• A Simplified Guide to Bloodstain Pattern Analysis

    By: Administrator
    Introduction Because  blood    behaves    according    to    certain    scientific    principles,    trained    bloodstain    pattern    analysts    can    examine    the    blood    evidence    left    behind    and    draw    conclusions    as    to    how    the    blood    may    have    been    shed.    From    what    may    appear    to    be    a    random  ...
  • Cyber forensics: tips from a detective’s playbook

    By: Administrator
    By: Jayne Friedland Holland Editor's Note: No entity is immune from cyber-attack... least of all law enforcement agencies. The tips here were originally created for use by corporate IT departments, but this same information may be relevant for internal use by government investigative agencies. You approach the scene, taking the first steps to determining what happened and how to prevent it in the future. Following your training, you secure the area, conduct a scan of the scene, take photos to...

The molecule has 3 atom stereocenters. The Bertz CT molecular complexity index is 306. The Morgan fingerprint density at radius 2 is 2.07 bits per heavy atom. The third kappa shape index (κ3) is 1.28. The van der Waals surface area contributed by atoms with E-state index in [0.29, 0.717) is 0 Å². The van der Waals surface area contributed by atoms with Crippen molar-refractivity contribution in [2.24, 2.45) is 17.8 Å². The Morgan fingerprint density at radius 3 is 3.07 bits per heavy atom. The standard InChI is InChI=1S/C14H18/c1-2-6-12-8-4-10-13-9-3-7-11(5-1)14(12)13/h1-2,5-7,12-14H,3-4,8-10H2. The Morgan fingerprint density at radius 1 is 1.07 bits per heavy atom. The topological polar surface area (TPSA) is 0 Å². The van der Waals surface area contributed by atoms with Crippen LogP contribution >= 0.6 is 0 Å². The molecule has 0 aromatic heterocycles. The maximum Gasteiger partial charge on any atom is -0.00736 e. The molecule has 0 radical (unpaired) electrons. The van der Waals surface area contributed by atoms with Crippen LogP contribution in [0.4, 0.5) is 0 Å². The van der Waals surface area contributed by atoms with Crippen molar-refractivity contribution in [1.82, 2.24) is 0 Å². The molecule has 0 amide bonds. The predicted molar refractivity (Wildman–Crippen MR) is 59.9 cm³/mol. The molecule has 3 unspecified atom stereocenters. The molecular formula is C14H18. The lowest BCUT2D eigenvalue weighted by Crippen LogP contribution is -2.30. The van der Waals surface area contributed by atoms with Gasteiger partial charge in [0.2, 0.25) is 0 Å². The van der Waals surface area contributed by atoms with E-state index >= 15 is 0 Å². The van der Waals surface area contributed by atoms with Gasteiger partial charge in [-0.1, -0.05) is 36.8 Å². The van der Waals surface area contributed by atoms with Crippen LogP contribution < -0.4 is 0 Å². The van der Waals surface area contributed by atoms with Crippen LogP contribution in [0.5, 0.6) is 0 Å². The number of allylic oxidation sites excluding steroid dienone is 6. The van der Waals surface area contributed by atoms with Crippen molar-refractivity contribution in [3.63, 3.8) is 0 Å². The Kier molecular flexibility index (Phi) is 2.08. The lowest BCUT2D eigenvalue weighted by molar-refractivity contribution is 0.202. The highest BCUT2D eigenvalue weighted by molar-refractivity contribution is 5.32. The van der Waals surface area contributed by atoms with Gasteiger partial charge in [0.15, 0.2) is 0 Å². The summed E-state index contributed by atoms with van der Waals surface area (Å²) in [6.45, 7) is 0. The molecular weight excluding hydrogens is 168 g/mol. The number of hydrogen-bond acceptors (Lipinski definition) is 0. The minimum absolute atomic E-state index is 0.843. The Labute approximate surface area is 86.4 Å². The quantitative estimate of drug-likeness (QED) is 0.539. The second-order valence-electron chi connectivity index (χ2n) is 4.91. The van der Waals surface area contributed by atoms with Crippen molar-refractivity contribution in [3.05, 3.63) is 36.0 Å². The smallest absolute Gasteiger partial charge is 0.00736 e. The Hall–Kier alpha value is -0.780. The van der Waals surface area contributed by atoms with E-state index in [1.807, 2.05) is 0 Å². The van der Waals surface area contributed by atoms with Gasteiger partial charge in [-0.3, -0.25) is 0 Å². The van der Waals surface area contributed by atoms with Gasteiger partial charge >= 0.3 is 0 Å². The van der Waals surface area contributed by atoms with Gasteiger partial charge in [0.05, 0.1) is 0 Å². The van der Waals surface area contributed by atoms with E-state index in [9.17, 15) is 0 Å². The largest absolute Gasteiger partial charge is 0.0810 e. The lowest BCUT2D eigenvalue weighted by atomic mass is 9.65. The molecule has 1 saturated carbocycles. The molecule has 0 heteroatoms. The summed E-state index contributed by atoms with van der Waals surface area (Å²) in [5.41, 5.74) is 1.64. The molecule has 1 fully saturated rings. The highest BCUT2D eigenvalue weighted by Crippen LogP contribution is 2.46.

• New training methods for bomb-sniffing dogs.

    By: Administrator
    By; Don Penven The U.S. Department of Defense (DoD) was determined to discover what sort of materials would best mimic the odor of C-4 plastic explosives to be used in training bomb-sniffing dogs. DoD awarded a four-year contract to a research team provided by Indiana-Purdue University Indianapolis (IUPUI) designed to assist in training these animals. Surprisingly… they learned that dogs react best to actual C-4, which calls into question the use of substitutes that were currently in use as...
  • Forensics, DNA Fingerprinting, and CODIS

    By: Administrator
    Forensics, DNA Fingerprinting, and CODIS DNA Trace By: Karen Norrgard, Ph.D. (Write Science Right) © 2008 Nature Education, Citation: Norrgard, K. (2008) Forensics, DNA fingerprinting, and CODIS. Nature Education 1(1):35 How ethical is it to keep a database of convicted felons' DNA profiles? Can we rely on DNA fingerprints for conviction? Many ethical issues surround the use of DNA in forensic technology. DNA is present in nearly every cell of our bodies, and we leave cells behind everywhere...
  • Scientist and National Academy of Sciences (NAS) Discredit Comparative Bullet Lead Analysis (CBLA)

    By: Administrator
    When Joe Louis Dansby, 61, of Redland in Nevada County, was convicted in 1997 of capital double homicide in the 1992 shooting deaths of a Nevada County couple, the forensic tool known as “Comparative Bullet Lead Analysis” was widely accepted as a valid evidentiary science, which played a key role in Dansby's conviction. By Ken McLemore, Hope Star Editor Based upon testimony by FBI Forensic Analyst Kathleen Lundy, spent bullet leads which were recovered from the victims were supposedly...